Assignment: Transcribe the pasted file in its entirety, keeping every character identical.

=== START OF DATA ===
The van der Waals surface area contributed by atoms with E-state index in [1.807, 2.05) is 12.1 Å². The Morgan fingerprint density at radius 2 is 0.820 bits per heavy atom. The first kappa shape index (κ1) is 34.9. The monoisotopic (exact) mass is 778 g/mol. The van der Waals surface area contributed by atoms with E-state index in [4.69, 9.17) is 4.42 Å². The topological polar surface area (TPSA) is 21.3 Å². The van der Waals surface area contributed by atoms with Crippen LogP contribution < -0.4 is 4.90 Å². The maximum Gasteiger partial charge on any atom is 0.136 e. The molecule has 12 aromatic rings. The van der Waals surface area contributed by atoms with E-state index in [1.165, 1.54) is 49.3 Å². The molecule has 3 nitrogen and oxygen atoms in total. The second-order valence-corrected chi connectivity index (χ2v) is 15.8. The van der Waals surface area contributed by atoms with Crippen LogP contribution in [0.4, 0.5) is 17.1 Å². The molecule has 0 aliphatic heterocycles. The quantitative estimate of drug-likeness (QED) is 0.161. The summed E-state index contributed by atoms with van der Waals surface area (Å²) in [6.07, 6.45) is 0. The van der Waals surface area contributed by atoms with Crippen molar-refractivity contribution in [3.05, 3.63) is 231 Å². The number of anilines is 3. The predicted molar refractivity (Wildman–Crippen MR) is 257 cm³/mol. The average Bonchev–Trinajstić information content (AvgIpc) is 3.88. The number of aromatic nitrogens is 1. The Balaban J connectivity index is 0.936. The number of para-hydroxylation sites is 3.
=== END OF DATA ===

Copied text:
The van der Waals surface area contributed by atoms with E-state index in [1.807, 2.05) is 12.1 Å². The Morgan fingerprint density at radius 2 is 0.820 bits per heavy atom. The first kappa shape index (κ1) is 34.9. The monoisotopic (exact) mass is 778 g/mol. The van der Waals surface area contributed by atoms with E-state index in [4.69, 9.17) is 4.42 Å². The topological polar surface area (TPSA) is 21.3 Å². The van der Waals surface area contributed by atoms with Crippen LogP contribution < -0.4 is 4.90 Å². The maximum Gasteiger partial charge on any atom is 0.136 e. The molecule has 12 aromatic rings. The van der Waals surface area contributed by atoms with E-state index in [1.165, 1.54) is 49.3 Å². The molecule has 3 nitrogen and oxygen atoms in total. The second-order valence-corrected chi connectivity index (χ2v) is 15.8. The van der Waals surface area contributed by atoms with Crippen LogP contribution in [0.4, 0.5) is 17.1 Å². The molecule has 0 aliphatic heterocycles. The quantitative estimate of drug-likeness (QED) is 0.161. The summed E-state index contributed by atoms with van der Waals surface area (Å²) in [6.07, 6.45) is 0. The van der Waals surface area contributed by atoms with Crippen molar-refractivity contribution in [3.05, 3.63) is 231 Å². The number of anilines is 3. The predicted molar refractivity (Wildman–Crippen MR) is 257 cm³/mol. The average Bonchev–Trinajstić information content (AvgIpc) is 3.88. The number of aromatic nitrogens is 1. The Balaban J connectivity index is 0.936. The number of para-hydroxylation sites is 3.